$ export GOPATH=$HOME/work
A recent Go distribution (>1.7)
|You should be able to develop Minishift on any operating system, such as GNU/Linux, macOS or Windows. The Windows operating system might require additional steps or have some limitations.|
We highly recommend to setup a default Go workspace. Even though it might require an adjustment in your work processes, the goal is to have a single workspace for all Go development.
Create the following directories in the base directory you want to use, such as $HOME/work:
Contains executable commands
Contains package objects
Contains Go source files
Add the path of the root workspace directory to the
GOPATH environment variable.
$ export GOPATH=$HOME/work
Add the workspace bin directory to the
PATH environment variable:
$ export PATH=$PATH:$GOPATH/bin
On Windows operating systems, you use the UI or use
Get the Minishift sources from GitHub:
$ cd $GOPATH/src $ git clone https://github.com/minishift/minishift.git github.com/minishift/minishift
You can use any editor you want. However, most of the core maintainers of Minishift use IntelliJ IDEA with the latest Go plug-in. This IDE indexes your whole workspace and allows for easy navigation of the sources, and also integrates with the Go debugger Delve.
For instructions on setting up IDEA, see Setting up Go on IntelliJ.
Minishift uses Glide for dependency management.
Before you can use Glide you need to download and install it from GitHub:
$ go get github.com/Masterminds/glide
This will install the glide binary into $GOPATH/bin. Make sure to use Glide version 0.12.3 or later.
After a clean checkout or after a
make clean, there won’t be a vendor directory containing the needed Minishift dependencies.
To install the dependencies, you can run the following command:
$ make vendor
This command calls and runs Glide. Alternatively, you can run the Glide command directly.
$ glide install -v
If your work requires a change to the dependencies, you need to update the Glide configuration.
Edit glide.yaml to change the dependencies as needed.
Delete glide.lock and re-create the vendor directory by running
Glide will recognize that there is no lock file and recalculate the required dependencies.
Check-in the updated glide.yaml and glide.lock files.
Test that everything still compiles with the new lock file in place by running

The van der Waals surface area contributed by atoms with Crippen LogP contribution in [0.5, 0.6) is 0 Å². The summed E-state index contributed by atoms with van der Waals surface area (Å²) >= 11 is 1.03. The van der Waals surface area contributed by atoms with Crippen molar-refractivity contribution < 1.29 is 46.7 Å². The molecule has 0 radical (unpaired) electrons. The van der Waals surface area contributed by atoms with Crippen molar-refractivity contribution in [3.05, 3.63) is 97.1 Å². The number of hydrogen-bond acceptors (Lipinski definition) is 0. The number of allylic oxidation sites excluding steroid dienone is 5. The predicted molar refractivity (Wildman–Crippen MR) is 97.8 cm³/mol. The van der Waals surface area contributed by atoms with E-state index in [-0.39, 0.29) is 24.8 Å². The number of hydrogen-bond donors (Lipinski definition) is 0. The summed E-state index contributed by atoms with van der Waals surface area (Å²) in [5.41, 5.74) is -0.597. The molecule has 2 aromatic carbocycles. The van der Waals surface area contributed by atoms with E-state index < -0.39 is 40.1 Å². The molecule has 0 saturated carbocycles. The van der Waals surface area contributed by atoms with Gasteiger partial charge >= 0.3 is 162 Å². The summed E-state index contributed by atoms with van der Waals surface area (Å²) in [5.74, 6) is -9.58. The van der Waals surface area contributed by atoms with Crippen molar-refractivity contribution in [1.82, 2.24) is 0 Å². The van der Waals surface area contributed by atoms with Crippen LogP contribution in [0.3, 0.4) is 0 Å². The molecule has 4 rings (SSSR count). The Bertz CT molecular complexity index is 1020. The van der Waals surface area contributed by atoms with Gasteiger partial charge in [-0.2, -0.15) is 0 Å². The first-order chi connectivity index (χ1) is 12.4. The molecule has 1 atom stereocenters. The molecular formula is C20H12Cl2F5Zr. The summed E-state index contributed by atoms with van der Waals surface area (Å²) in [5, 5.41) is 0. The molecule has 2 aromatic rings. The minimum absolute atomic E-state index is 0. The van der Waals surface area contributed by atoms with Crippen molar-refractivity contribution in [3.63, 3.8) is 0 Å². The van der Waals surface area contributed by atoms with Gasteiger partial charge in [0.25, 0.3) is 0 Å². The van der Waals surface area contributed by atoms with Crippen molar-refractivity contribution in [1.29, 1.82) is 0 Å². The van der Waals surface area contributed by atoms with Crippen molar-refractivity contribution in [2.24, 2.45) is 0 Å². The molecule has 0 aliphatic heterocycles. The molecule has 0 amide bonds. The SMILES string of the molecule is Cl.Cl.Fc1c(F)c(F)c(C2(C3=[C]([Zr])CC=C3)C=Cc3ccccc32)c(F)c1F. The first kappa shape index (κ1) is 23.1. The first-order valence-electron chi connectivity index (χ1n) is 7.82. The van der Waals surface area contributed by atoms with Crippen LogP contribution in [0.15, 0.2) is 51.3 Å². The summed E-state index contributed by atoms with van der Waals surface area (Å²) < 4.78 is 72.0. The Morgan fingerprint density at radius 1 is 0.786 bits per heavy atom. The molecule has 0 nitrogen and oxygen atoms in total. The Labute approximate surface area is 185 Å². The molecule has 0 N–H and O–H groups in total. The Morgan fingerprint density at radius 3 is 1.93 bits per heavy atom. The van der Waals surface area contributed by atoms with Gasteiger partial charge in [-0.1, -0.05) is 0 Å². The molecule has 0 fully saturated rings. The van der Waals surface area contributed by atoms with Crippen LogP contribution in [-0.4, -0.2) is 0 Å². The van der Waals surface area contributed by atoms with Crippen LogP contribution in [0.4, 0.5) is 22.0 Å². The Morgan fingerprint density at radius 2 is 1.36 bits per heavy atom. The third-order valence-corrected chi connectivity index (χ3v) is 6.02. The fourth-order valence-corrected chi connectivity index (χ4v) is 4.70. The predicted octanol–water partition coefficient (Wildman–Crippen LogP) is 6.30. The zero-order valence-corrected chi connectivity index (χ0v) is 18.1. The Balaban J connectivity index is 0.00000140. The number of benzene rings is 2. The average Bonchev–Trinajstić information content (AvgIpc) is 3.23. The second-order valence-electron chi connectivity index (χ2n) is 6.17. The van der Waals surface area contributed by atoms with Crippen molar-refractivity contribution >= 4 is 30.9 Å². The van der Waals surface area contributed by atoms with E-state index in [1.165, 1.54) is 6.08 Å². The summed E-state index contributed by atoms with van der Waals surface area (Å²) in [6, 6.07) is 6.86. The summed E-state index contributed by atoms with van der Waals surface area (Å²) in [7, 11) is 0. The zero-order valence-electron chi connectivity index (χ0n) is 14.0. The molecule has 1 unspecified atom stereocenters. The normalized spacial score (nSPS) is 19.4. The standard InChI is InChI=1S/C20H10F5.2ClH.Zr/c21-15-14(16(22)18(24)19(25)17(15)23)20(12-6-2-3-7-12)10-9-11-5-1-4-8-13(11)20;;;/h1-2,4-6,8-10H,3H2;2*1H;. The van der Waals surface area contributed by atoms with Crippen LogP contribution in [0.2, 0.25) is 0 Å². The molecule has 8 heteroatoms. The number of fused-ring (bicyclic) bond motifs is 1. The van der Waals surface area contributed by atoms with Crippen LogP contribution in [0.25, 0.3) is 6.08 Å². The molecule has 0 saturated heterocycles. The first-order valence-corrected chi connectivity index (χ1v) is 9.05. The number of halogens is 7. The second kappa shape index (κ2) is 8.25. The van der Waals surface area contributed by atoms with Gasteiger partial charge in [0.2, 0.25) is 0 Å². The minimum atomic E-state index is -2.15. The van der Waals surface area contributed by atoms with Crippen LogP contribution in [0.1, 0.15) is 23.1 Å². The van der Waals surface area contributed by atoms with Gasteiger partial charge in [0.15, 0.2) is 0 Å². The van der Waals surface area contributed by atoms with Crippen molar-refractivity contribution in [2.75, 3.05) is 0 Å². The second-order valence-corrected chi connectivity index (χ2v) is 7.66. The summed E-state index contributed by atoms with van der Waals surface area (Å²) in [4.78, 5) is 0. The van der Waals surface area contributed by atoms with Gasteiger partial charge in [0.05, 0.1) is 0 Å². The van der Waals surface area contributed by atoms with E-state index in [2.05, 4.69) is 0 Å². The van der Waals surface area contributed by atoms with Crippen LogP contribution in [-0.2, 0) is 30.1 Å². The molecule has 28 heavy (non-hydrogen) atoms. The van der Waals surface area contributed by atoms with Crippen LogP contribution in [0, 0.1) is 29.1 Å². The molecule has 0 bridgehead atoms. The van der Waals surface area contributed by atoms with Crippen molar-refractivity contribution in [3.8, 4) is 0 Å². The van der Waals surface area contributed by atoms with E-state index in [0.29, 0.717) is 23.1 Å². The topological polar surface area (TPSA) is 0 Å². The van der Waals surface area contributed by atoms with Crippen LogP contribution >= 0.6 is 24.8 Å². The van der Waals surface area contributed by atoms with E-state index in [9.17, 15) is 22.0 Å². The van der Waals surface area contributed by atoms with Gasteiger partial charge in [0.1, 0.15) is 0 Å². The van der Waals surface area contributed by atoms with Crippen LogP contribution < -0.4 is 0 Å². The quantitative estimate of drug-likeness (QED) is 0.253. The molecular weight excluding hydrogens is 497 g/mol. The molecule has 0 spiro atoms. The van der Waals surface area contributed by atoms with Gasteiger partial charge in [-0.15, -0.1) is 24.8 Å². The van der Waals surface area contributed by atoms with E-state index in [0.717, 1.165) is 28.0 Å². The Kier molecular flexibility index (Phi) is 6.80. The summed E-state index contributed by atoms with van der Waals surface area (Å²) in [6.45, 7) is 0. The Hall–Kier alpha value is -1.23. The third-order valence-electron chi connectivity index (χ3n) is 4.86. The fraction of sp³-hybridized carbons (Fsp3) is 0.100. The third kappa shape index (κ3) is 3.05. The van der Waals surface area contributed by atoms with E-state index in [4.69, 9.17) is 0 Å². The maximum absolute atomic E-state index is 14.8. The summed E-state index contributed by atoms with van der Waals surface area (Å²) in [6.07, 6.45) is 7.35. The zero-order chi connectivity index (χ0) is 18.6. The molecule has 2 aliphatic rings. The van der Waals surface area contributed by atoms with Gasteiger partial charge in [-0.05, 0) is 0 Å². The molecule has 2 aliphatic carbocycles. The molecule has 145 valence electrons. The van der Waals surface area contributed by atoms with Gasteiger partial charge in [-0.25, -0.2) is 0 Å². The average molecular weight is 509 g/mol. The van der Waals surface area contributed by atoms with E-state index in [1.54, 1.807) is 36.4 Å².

make clean && make.
In some cases the Glide cache located under ~/.glide/cache can get corrupted.
If you seeing Glide errors during
Run the following command to create a platform-specific binary and copy it to $GOPATH/bin.
Start the OpenShift cluster with your built minishift binary:
$ minishift start
This command will run Minishift from $GOPATH/bin/minishift, if you set up your Go workspace as described in the Creating the Go workspace section.
You can also execute the binaries directly from the out directory of the checkout. Depending on your operating system, the binary is in one of the following directories:
For more Minishift commands and flags, see the Minishift command reference documentation.
Unit tests run on Travis before the code is merged. To run tests during the development cycle:
$ make test
To run specific tests, use one of the following methods:
Run all tests on a single package.
# Eg: go test -v ./cmd/minikube/cmd $ go test -v <relative path of package>
Run a single test on a single package.
$ go test -v <relative path of package> -run <Testcase Name>
Run tests that match a pattern.
$go test -v <relative path of package> -run "Test<Regex pattern to match tests>"
For more information about test options, run the
go test --help command and review the documentation.
Integration tests utilize Godog, which uses Gherkin (Cucumber) to define test cases.
The test cases are defined in test/integration/features.
By default, the tests are executed against the binary created by
make build, that is $GOPATH/bin/minishift.
To run the tests, run:
$ make integration
To run integration tests against a Minishift binary in a different location you can use the
$ make integration MINISHIFT_BINARY=<path-to-custom-binary>
Additional properties for Godog runner can be specified with
The following options are available:
tags to ensure that scenarios and features containing at least one of the selected tags are executed.
paths to define paths to different feature files or folders containing feature files.
This can be used to run feature files outside of the test/integration/features folder.
format to change the format of Godog’s output.
For example, you can use
pretty format instead of the native
stop-on-failure to true to stop integration tests on failure.
no-colors to true to disable ansi colors of Godog’s output.
definitions to true to print all available step definitions.
For example, to run integration tests on two specific feature files using only
@openshift tags and without ansi colors, the following command can be used:
$ make integration GODOG_OPTS="-paths ~/tests/custom.feature,~/my.feature -tags basic,openshift -no-colors true"
When multiple values are used for options in
Minishift adheres to the Go formatting guidelines. Code with incorrect formatting will fail the CI builds. You can check whether any of your files violate the guidelines with the following command:
$ make fmtcheck
You can correct the formatting errors yourself or instruct the violations to be corrected automatically with the following command:
$ make fmt